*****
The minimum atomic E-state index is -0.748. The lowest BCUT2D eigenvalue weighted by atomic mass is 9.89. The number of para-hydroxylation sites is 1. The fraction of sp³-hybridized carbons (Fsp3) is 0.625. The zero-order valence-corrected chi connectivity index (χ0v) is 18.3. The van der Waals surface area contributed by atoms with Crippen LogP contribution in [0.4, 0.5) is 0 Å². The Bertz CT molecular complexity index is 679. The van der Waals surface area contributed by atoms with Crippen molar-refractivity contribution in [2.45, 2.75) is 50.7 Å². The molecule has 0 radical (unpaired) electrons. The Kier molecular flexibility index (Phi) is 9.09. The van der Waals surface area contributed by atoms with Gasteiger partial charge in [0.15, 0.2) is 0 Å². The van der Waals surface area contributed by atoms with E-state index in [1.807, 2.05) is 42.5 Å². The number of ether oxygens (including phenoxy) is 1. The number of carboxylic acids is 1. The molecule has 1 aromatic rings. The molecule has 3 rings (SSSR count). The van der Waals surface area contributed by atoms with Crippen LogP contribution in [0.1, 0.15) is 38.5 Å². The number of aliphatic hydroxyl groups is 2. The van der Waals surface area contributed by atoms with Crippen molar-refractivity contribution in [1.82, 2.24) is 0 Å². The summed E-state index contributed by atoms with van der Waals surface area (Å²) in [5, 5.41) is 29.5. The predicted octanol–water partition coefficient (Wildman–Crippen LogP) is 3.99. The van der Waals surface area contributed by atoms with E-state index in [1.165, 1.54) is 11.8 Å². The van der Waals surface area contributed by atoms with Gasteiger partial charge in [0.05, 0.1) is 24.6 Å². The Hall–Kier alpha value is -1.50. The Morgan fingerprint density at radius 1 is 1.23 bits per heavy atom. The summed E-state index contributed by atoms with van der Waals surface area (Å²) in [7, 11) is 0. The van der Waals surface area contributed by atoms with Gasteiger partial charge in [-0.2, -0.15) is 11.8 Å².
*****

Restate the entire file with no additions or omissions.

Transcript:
The minimum atomic E-state index is -0.748. The lowest BCUT2D eigenvalue weighted by atomic mass is 9.89. The number of para-hydroxylation sites is 1. The fraction of sp³-hybridized carbons (Fsp3) is 0.625. The zero-order valence-corrected chi connectivity index (χ0v) is 18.3. The van der Waals surface area contributed by atoms with Crippen LogP contribution in [0.4, 0.5) is 0 Å². The Bertz CT molecular complexity index is 679. The van der Waals surface area contributed by atoms with Crippen molar-refractivity contribution in [2.45, 2.75) is 50.7 Å². The molecule has 0 radical (unpaired) electrons. The Kier molecular flexibility index (Phi) is 9.09. The van der Waals surface area contributed by atoms with Gasteiger partial charge in [0.15, 0.2) is 0 Å². The van der Waals surface area contributed by atoms with E-state index in [1.807, 2.05) is 42.5 Å². The number of ether oxygens (including phenoxy) is 1. The number of carboxylic acids is 1. The molecule has 1 aromatic rings. The molecule has 3 rings (SSSR count). The van der Waals surface area contributed by atoms with Crippen LogP contribution in [0.1, 0.15) is 38.5 Å². The number of aliphatic hydroxyl groups is 2. The van der Waals surface area contributed by atoms with Crippen molar-refractivity contribution in [1.82, 2.24) is 0 Å². The summed E-state index contributed by atoms with van der Waals surface area (Å²) in [5, 5.41) is 29.5. The predicted octanol–water partition coefficient (Wildman–Crippen LogP) is 3.99. The van der Waals surface area contributed by atoms with E-state index in [1.165, 1.54) is 11.8 Å². The van der Waals surface area contributed by atoms with Gasteiger partial charge in [0.05, 0.1) is 24.6 Å². The Hall–Kier alpha value is -1.50. The Morgan fingerprint density at radius 1 is 1.23 bits per heavy atom. The summed E-state index contributed by atoms with van der Waals surface area (Å²) in [7, 11) is 0. The van der Waals surface area contributed by atoms with Gasteiger partial charge in [-0.2, -0.15) is 11.8 Å².